A comment posted in response to my previous article for Gibburt, contained a reference to the excellent TED talk of psychologist Barry Schwarz. This presentation touched upon a few critical issues regarding how we deal with our daily choices. Especially the mentioned phenomenon of self-blame intrigued me and convinced me to write a Gibburt article about it.
In his talk Schwarz argues that western society has long passed the point where an even greater variety of choices will not only not increase, but actually decrease our combined happiness. Paralysis in the face of those choices and unrealistically high expectations caused by the amount of choices are some of the reasons he holds responsible for this decreasing sense of happiness. The phenomenon of self-blame is another of those reasons. He argues that, because it is perceived that all options necessary for success are now available, there is no one left to blame for failure anymore, except ourselves.
In order to asses this phenomenon a bit more closely I would like to look at a number of types of situations where self-blame might occur. There are situations, where the expertise required to make a successful choice is so extensive that even with proper advice it is practically impossible to bear full responsibility for one’s choices, for example medical situations. Furthermore there are situations which are simply trivial and we would not want to spend any effort on them, like the more than 100 salad dressing choices Schwarz offers. I can agree that self-blame in both of these types of situations will be very counter productive.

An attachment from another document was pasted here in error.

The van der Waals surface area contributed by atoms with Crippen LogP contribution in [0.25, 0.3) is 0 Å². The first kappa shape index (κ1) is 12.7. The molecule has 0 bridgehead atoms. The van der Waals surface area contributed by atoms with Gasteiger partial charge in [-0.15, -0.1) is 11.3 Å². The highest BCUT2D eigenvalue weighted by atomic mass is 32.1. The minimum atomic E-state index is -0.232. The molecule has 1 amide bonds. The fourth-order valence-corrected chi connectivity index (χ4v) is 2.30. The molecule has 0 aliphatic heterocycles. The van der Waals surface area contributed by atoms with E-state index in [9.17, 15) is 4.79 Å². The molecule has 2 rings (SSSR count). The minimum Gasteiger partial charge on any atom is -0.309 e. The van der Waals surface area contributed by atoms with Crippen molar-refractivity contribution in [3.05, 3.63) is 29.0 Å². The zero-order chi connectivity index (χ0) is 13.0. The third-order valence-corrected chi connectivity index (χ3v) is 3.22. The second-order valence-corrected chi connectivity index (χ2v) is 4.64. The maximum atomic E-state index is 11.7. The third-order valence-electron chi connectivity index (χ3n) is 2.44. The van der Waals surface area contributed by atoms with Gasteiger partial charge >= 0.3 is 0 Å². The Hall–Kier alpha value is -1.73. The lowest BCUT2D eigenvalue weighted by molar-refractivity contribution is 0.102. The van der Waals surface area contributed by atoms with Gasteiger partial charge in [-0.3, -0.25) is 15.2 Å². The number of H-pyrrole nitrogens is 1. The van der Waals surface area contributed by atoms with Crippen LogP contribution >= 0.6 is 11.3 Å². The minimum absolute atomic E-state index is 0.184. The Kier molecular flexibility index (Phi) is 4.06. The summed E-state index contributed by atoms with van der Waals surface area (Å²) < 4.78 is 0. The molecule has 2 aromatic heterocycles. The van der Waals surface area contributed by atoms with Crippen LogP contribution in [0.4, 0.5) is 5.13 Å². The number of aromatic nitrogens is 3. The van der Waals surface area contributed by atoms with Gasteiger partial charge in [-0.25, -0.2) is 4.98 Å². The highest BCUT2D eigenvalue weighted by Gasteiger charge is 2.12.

On the other hand there simply are many situations that deserve to be taken seriously and in which failure can and should be attributed to ourselves. Facing up to these situations will make us grow and will help us to prevent similar situations in the future. Self-blame here is nothing more than accepting responsibility for one’s own actions. It might even be a motivator to take that extra step.
Summarizing I would like to say I appreciate Schwarz’s insights in how we deal with choice on a day to day basis. Understanding these mechanisms will help us to gain the maturity we need to be able to spend our decision making energy wisely and to be there to take responsibility when we need to. This way we can learn how to limit our choices ourselves and we will not have to depend on someone else to limit our choices for us.
Judging both from my previous article and the observations above, you may have guessed that issues related to the responsibility and, as such, the freedom of the individual are of special interest to me. I intend to post a number of articles over the coming months that will explore different sides of this issue. These articles will all be tagged responsibility, freedom and maturity. Please feel free to provide any comments you like as I am more than interested in other views about these topics.